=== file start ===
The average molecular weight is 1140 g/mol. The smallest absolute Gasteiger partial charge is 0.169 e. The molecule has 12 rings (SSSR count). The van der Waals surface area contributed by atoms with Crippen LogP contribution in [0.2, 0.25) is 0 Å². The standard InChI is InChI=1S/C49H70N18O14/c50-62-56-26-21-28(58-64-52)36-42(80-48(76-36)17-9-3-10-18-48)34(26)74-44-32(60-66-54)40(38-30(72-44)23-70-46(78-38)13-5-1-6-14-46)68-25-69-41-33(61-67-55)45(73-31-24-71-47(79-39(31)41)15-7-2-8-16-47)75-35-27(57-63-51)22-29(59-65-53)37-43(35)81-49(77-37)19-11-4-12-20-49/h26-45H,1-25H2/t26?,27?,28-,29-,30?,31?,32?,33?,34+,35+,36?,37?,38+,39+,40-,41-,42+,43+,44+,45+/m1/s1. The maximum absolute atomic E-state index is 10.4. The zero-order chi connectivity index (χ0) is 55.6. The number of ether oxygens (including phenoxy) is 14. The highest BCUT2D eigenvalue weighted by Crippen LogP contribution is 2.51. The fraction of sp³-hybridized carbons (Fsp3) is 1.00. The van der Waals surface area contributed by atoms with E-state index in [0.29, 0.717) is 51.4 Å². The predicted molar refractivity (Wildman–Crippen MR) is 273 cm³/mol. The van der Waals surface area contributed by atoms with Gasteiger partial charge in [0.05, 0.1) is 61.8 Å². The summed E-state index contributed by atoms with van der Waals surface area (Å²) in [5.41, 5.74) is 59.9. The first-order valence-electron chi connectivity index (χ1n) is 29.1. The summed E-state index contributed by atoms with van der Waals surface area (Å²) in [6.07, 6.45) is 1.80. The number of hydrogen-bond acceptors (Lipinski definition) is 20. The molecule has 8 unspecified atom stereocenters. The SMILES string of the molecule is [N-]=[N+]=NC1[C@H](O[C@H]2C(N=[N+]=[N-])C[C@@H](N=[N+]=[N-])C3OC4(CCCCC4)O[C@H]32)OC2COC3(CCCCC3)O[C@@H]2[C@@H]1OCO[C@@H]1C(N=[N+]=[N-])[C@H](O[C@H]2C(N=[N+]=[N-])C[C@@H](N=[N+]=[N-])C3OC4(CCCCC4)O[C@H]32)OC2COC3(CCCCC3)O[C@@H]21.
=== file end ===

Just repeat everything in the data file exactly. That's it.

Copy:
The average molecular weight is 1140 g/mol. The smallest absolute Gasteiger partial charge is 0.169 e. The molecule has 12 rings (SSSR count). The van der Waals surface area contributed by atoms with Crippen LogP contribution in [0.2, 0.25) is 0 Å². The standard InChI is InChI=1S/C49H70N18O14/c50-62-56-26-21-28(58-64-52)36-42(80-48(76-36)17-9-3-10-18-48)34(26)74-44-32(60-66-54)40(38-30(72-44)23-70-46(78-38)13-5-1-6-14-46)68-25-69-41-33(61-67-55)45(73-31-24-71-47(79-39(31)41)15-7-2-8-16-47)75-35-27(57-63-51)22-29(59-65-53)37-43(35)81-49(77-37)19-11-4-12-20-49/h26-45H,1-25H2/t26?,27?,28-,29-,30?,31?,32?,33?,34+,35+,36?,37?,38+,39+,40-,41-,42+,43+,44+,45+/m1/s1. The maximum absolute atomic E-state index is 10.4. The zero-order chi connectivity index (χ0) is 55.6. The number of ether oxygens (including phenoxy) is 14. The highest BCUT2D eigenvalue weighted by Crippen LogP contribution is 2.51. The fraction of sp³-hybridized carbons (Fsp3) is 1.00. The van der Waals surface area contributed by atoms with E-state index in [0.29, 0.717) is 51.4 Å². The predicted molar refractivity (Wildman–Crippen MR) is 273 cm³/mol. The van der Waals surface area contributed by atoms with Gasteiger partial charge in [0.05, 0.1) is 61.8 Å². The summed E-state index contributed by atoms with van der Waals surface area (Å²) in [5.41, 5.74) is 59.9. The first-order valence-electron chi connectivity index (χ1n) is 29.1. The summed E-state index contributed by atoms with van der Waals surface area (Å²) in [6.07, 6.45) is 1.80. The number of hydrogen-bond acceptors (Lipinski definition) is 20. The molecule has 8 unspecified atom stereocenters. The SMILES string of the molecule is [N-]=[N+]=NC1[C@H](O[C@H]2C(N=[N+]=[N-])C[C@@H](N=[N+]=[N-])C3OC4(CCCCC4)O[C@H]32)OC2COC3(CCCCC3)O[C@@H]2[C@@H]1OCO[C@@H]1C(N=[N+]=[N-])[C@H](O[C@H]2C(N=[N+]=[N-])C[C@@H](N=[N+]=[N-])C3OC4(CCCCC4)O[C@H]32)OC2COC3(CCCCC3)O[C@@H]21.